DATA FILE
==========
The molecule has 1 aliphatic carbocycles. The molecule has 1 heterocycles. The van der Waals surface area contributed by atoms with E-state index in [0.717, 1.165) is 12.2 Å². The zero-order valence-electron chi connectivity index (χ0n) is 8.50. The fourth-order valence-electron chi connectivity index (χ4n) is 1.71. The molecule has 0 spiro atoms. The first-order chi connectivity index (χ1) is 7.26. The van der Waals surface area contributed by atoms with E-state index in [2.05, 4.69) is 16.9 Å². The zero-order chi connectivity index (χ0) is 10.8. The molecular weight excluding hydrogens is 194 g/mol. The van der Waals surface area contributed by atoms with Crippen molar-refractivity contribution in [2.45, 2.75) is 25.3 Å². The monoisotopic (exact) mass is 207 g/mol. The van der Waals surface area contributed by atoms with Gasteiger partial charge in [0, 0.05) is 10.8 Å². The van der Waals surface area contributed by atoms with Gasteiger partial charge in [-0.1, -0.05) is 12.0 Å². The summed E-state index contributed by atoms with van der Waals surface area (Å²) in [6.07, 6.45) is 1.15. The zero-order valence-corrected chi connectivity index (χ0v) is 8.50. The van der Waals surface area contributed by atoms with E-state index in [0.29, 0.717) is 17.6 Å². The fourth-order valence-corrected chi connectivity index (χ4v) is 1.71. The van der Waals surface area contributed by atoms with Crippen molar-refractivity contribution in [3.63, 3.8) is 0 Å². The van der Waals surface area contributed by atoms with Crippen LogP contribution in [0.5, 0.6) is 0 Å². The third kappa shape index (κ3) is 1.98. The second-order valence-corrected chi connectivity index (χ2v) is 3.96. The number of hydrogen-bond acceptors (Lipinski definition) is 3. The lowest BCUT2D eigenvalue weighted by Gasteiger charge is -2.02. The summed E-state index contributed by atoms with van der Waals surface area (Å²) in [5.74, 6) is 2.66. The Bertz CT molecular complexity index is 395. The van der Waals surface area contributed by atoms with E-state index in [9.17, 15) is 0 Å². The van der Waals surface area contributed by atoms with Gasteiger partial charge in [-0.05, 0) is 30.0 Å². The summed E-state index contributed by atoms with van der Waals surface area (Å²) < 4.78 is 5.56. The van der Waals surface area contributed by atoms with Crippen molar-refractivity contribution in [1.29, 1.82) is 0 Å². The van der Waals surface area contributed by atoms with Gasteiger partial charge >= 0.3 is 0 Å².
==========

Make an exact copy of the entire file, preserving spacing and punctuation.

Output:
The molecule has 1 aliphatic carbocycles. The molecule has 1 heterocycles. The van der Waals surface area contributed by atoms with E-state index in [0.717, 1.165) is 12.2 Å². The zero-order valence-electron chi connectivity index (χ0n) is 8.50. The fourth-order valence-electron chi connectivity index (χ4n) is 1.71. The molecule has 0 spiro atoms. The first-order chi connectivity index (χ1) is 7.26. The van der Waals surface area contributed by atoms with E-state index in [2.05, 4.69) is 16.9 Å². The zero-order chi connectivity index (χ0) is 10.8. The molecular weight excluding hydrogens is 194 g/mol. The van der Waals surface area contributed by atoms with Crippen molar-refractivity contribution in [2.45, 2.75) is 25.3 Å². The monoisotopic (exact) mass is 207 g/mol. The van der Waals surface area contributed by atoms with Gasteiger partial charge in [0, 0.05) is 10.8 Å². The van der Waals surface area contributed by atoms with Gasteiger partial charge in [-0.1, -0.05) is 12.0 Å². The summed E-state index contributed by atoms with van der Waals surface area (Å²) in [6.07, 6.45) is 1.15. The zero-order valence-corrected chi connectivity index (χ0v) is 8.50. The van der Waals surface area contributed by atoms with E-state index in [0.29, 0.717) is 17.6 Å². The fourth-order valence-corrected chi connectivity index (χ4v) is 1.71. The van der Waals surface area contributed by atoms with Crippen molar-refractivity contribution in [3.63, 3.8) is 0 Å². The van der Waals surface area contributed by atoms with Crippen LogP contribution in [0.5, 0.6) is 0 Å². The third kappa shape index (κ3) is 1.98. The second-order valence-corrected chi connectivity index (χ2v) is 3.96. The number of hydrogen-bond acceptors (Lipinski definition) is 3. The lowest BCUT2D eigenvalue weighted by Gasteiger charge is -2.02. The summed E-state index contributed by atoms with van der Waals surface area (Å²) in [5.74, 6) is 2.66. The Bertz CT molecular complexity index is 395. The van der Waals surface area contributed by atoms with E-state index in [9.17, 15) is 0 Å². The van der Waals surface area contributed by atoms with Gasteiger partial charge in [-0.05, 0) is 30.0 Å². The summed E-state index contributed by atoms with van der Waals surface area (Å²) < 4.78 is 5.56. The van der Waals surface area contributed by atoms with Crippen molar-refractivity contribution in [1.29, 1.82) is 0 Å². The van der Waals surface area contributed by atoms with Gasteiger partial charge >= 0.3 is 0 Å².